The Alberta government has announced it will provide $1 billion in funding to start the first phase of the province’s flood recovery, while the federal government says it too early to say what kind of financial help would be coming from Ottawa.

Premier Alison Redford said Monday the provincial funding will be used to run relief centres, rebuild infrastructure and to support people who have been evacuated, in the wake of unprecedented flooding in the province that’s left homes, business and infrastructure in a state of disrepair.

"We are going to do -- please listen to my words -- whatever it takes to get everyone back to a place where they can continue to live their lives,” Redford said at a news conference Monday.

Initial estimates peg the flooding damage between $3 billion and $5 billion, according to the Bank of Montreal.

The premier said the unanticipated expense means Alberta won't meet its goal of balancing the provincial budget in the next few years.

"It is going to affect the budget and I will say right now, because someone is going to ask the question, 'Are we sticking to the plan to balance the budget?' No, we're not," she said. "The world changed (last) Thursday morning and I think as a Treasury Board we've come to terms with that. We think Albertans have come to terms with that."

Displaced residents will be provided with pre-loaded debit cards to help them with their immediate housing needs and day-to-day purchases, she said. Those who qualify will receive $1,250 per adult and $500 per child.

Meanwhile, Alberta MP Jason Kenney said there is a formula in place to determine how much money will come from the federal government, but, with 23 communities in Alberta under a state of emergency, he said it’s still too early to estimate what that amount may be.

“We will be there in a very major way financially,” Kenney told Power Play on Monday.

Kenney said it will be up to municipalities to submit a list of clean-up and reconstruction costs to the province, which will submit the eligible disaster relief expenses to the federal government.

He said the province will receive 90 per cent reimbursement for evacuation costs, basic and essential personal property damage and the restoration critical public infrastructure.

“The federal government is going to be contributing in a significant way,” he said.

An estimated 2,300 Canadian Forces personnel remain on the ground in Alberta, along with six military helicopters.

Kenney said the soldiers are now transitioning from search and rescue operations to helping with “critical infrastructure.”

He said he anticipates some soldiers to begin leaving flood zones Monday night.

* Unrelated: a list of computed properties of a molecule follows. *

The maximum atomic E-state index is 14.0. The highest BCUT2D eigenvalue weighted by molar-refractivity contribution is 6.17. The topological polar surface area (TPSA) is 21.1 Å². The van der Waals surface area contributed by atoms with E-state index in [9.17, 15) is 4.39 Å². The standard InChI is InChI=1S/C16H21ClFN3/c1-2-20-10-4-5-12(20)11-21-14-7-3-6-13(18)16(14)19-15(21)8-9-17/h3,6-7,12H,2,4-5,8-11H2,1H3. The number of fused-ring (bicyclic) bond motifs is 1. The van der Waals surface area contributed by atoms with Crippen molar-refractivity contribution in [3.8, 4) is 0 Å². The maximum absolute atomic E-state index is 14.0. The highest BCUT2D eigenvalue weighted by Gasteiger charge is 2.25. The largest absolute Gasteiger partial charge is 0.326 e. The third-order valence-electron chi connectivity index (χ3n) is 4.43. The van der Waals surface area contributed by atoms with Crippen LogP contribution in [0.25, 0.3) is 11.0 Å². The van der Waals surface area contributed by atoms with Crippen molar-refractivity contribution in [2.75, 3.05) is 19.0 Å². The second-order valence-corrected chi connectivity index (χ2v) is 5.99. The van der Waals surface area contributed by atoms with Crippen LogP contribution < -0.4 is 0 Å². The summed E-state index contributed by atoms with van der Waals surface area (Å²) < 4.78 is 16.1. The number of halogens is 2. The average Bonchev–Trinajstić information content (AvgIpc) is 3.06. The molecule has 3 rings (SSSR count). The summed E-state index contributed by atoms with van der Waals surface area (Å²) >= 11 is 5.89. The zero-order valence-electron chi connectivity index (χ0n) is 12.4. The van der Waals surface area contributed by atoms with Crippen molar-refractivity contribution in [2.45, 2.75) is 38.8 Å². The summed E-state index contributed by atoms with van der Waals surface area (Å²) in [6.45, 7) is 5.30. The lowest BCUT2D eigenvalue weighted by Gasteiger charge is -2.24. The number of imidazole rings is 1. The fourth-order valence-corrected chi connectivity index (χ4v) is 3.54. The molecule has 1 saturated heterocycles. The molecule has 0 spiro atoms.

Calgary cleans up

Calgary Mayor Naheed Nenshi said Monday city officials are beginning to get a “rough picture” of the damage to residents’ homes and infrastructure.

However, he said it would be “a long time” before the city knows the true cost of the flooding damage.

“We won’t know how much we’ll need for some time, but it’s important that we get started,” he said. “I’m thrilled that the province and the federal government have come to the plate.”

Nenshi said visual inspections of Calgary’s bridges and roads are “in OK repair,” but he added it would take some time be that city’s light rail transit line is up and running.

“We’re still very much in a state of emergency,” he said, adding that both the Bow and Elbow rivers remain at record-breaking levels.

Nenshi said he anticipates the majority of 180,000 individuals who work downtown will be back in their offices by mid-to-late week.

Flooding hits city’s economy

The head of the Calgary Chamber of Commerce told CTV News that city contributes about $120 million a day to the economy.

“The majority of that is driven by the energy sector and they’ve got contingency plans, they’ll be OK. But there’s a very strong small business and entrepreneur segment that’s built around the core and in the core itself, so a lot of companies that are based on walk-in traffic, foot-traffic, retail, restaurants, they’re going to be heavily impacted,” said Adam Legee.

“You can easily peg it in the multi-millions of dollars a day that we’re not seeing in terms of retail transactions, good and service that are not being bought or exchanged, so it’s a significant hit,” Legee added.

Earlier Monday, the mayor announced that every family home outside of the downtown area is open for families to return, but he advised residents to return home to assess the damage cautiously.

A call for volunteers earlier in the day to help get residents settled back into their homes resulted in 2,500 residents showing up, offering to help.

"People have been amazing, absolutely amazing through this whole thing," Nenshi said. “Thank you for not making this chaos."

Bruce Burrell, director of the Calgary Emergency Management Agency, said about 4,000 downtown buildings were affected by flooding.

The city is aiming to reopen the downtown area in stages, depending on the progress of the cleanup efforts.

As cleanup efforts get underway, Prince William thanked volunteers and emergency services personnel for their work during the record-breaking floods.

“Catherine and I have been saddened to learn of the deaths and destruction caused by the unprecedented flooding throughout the Province of Alberta,” he said in a statement. “Please be assured of our continued thoughts and prayers for all those caught up in the flooding.”

With a report from CTV's Alberta Bureau Chief Janet Dirks